We have seen a growing interest in parametric design as it offers a new approach to architecture based on advanced computational design techniques. As parametricism becomes a tool more designers are turning toward, is this method beginning to define the style of our time? In an effort to identify our architectural style to allow it to be recognized, Patrik Schumacher, a partner at Zaha Hadid, has communicated his beliefs in his Parametricist Manifesto. “As a style, parametricism is marked by its aims, ambitions, methodological principles, and evaluative criteria, as well as by its characteristic formal repertoire.”
More about the manifesto after the break.
While some disagree with the notion of categorizing work to fit into a style, Schumacher calls for a conceptual reconstruction, meaning that we must disregard style as a matter of appearance, and move to understand style as “a design research program conceived in the way that paradigms frame scientific research programs.”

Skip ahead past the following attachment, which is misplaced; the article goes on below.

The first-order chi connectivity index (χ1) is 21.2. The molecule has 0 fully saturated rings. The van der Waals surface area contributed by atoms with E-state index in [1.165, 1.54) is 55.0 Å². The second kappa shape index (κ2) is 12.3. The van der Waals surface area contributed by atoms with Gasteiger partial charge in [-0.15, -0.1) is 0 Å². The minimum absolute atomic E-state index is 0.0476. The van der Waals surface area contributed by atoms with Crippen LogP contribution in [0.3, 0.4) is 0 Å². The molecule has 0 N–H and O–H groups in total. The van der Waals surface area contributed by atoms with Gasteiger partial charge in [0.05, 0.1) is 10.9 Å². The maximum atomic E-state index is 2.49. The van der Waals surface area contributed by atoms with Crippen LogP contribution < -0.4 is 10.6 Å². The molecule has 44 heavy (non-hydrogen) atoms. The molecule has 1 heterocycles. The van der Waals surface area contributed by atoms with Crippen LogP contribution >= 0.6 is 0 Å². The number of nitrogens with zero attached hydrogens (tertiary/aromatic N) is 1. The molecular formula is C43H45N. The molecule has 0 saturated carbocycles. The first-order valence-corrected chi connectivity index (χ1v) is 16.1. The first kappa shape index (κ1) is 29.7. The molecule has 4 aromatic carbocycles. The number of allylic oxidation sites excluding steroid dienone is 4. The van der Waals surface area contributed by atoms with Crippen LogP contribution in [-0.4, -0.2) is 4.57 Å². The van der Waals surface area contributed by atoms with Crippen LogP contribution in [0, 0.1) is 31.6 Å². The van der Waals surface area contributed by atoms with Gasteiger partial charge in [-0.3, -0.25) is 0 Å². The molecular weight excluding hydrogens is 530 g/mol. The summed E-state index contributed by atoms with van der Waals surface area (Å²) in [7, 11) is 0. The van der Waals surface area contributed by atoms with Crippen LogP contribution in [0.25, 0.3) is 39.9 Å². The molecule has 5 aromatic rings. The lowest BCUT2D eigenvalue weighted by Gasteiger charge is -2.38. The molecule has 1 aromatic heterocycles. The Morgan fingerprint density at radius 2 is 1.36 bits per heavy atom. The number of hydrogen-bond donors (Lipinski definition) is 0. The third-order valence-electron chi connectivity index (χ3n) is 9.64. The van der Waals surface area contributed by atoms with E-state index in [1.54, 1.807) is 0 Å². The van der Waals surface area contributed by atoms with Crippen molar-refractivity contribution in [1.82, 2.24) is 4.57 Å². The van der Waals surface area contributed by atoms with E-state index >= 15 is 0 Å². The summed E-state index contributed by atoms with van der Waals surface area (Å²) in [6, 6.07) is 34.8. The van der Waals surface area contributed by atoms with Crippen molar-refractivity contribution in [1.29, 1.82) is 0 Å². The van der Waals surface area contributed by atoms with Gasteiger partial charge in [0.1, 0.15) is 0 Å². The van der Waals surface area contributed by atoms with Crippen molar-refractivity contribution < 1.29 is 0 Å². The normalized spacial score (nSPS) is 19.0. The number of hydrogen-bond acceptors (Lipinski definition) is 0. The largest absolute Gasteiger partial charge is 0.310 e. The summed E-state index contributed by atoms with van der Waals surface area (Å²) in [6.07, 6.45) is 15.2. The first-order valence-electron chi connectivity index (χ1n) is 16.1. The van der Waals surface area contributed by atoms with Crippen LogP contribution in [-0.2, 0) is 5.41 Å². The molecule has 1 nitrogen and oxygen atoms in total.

“Although aesthetic appearance matters enormously in architecture and design, neither architecture as a whole nor its styles can be reduced to mere matters of appearance…The new style poses many new, systematically connected design problems that are being worked on competitively within a global network of design researchers. Over and above aesthetic comparability, it is this widespread, long-term consistency of shared design ambitions and problems that justifies declaring a style in the sense of an epochal phenomenon,” explains Schumacher.
Schumacher points out that the architecture of today is more of a world architecture, where every work is quickly compared or contrasted to other projects. We experience this constantly as we compare a project to something another firm would have created and argue over which was more successful. Schumacher explains that this “merely implies a consistency of principles, ambitions, and values to build upon so that different efforts compete constructively with each other and can establish the conditions for cumulative progress rather than pursue contradictory efforts.”
What is exciting about this new style is that parametricism offers a flexible set of components to manipulate, which leads to an infinite amount of variation. While in the past, there was a strong allegiance for rigid geometrical figures, now, a conceptual definition of parametricism shows that “the new primitives are animate, dynamic, and interactive entities—splines, nurbs, and subdivs—that act as building blocks for dynamic systems.”
“Parametricism is ready to go mainstream. The style war has begun,” concludes Schumacher.
As seen on The Architect’s Newspaper